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Rhythm & Hues

Special effects firm Rhythm & Hues, which develops computer generated images for Hollywood movies, expects to improve its operational efficiency by $200,000 a year after replacing an ADIC tape library with an SL500 device from Sun. (See StorageTek Slings SL500.)

The Los Angeles-based studio, which won an Oscar for its work on Babe, was placing more strain on the 60-Tbyte ADIC EMass system than it could handle, according to Mark Brown, Rhythm & Hues' vice president of technology. "It was getting to the point where it couldn't handle our data throughput," he told Byte & Switch. "It would deadlock on occasions because we were putting so much data through it."

The end result, according to Brown, was that Rhythm & Hues' 500-strong team of digital artists would be left twiddling their thumbs waiting for critical files. "Our digital artists are fairly highly paid, so if they are sitting around waiting for something they need, that's money we're burning," he says.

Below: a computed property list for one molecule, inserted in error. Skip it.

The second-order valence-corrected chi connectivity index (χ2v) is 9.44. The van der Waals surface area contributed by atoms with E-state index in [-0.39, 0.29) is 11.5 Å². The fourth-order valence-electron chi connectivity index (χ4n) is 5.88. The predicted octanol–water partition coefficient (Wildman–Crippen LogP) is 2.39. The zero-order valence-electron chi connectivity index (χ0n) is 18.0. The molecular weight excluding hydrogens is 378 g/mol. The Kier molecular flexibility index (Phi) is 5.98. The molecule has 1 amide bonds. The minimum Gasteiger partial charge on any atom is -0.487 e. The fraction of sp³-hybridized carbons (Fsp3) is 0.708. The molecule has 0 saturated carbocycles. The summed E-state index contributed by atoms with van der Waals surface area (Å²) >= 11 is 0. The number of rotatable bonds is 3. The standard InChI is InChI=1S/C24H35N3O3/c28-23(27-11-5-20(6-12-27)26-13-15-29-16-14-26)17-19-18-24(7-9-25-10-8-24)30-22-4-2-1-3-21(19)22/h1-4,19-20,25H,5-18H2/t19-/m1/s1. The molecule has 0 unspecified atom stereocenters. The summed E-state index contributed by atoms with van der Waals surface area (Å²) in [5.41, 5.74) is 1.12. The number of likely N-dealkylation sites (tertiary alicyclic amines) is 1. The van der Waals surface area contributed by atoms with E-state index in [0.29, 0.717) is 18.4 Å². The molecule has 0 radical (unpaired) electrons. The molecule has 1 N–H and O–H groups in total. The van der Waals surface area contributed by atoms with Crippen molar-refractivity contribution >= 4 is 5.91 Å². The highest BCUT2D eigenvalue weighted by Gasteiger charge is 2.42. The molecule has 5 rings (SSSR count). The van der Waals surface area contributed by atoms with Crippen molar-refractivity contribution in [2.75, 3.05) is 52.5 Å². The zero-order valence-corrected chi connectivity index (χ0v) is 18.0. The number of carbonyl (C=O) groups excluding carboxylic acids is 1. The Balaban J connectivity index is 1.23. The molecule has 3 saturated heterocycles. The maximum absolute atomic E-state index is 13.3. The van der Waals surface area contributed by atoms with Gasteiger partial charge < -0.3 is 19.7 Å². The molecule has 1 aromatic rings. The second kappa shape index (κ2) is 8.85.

Speed is the name of the game for Rhythm & Hues. "It took four minutes to pull a nine year old show out of the SL500 tape library," explains the exec, adding that the ADIC library would have taken up to 20 hours to retrieve the same information.

On average, Brown estimates, artists can now access files from the 120-Tbyte SL500 in just two minutes, compared to an hour on the ADIC library, significantly improving operational efficiency. "We will probably save, in the first year, around $150,000 to $200,000," he says, explaining that artists' time will now be much better spent.

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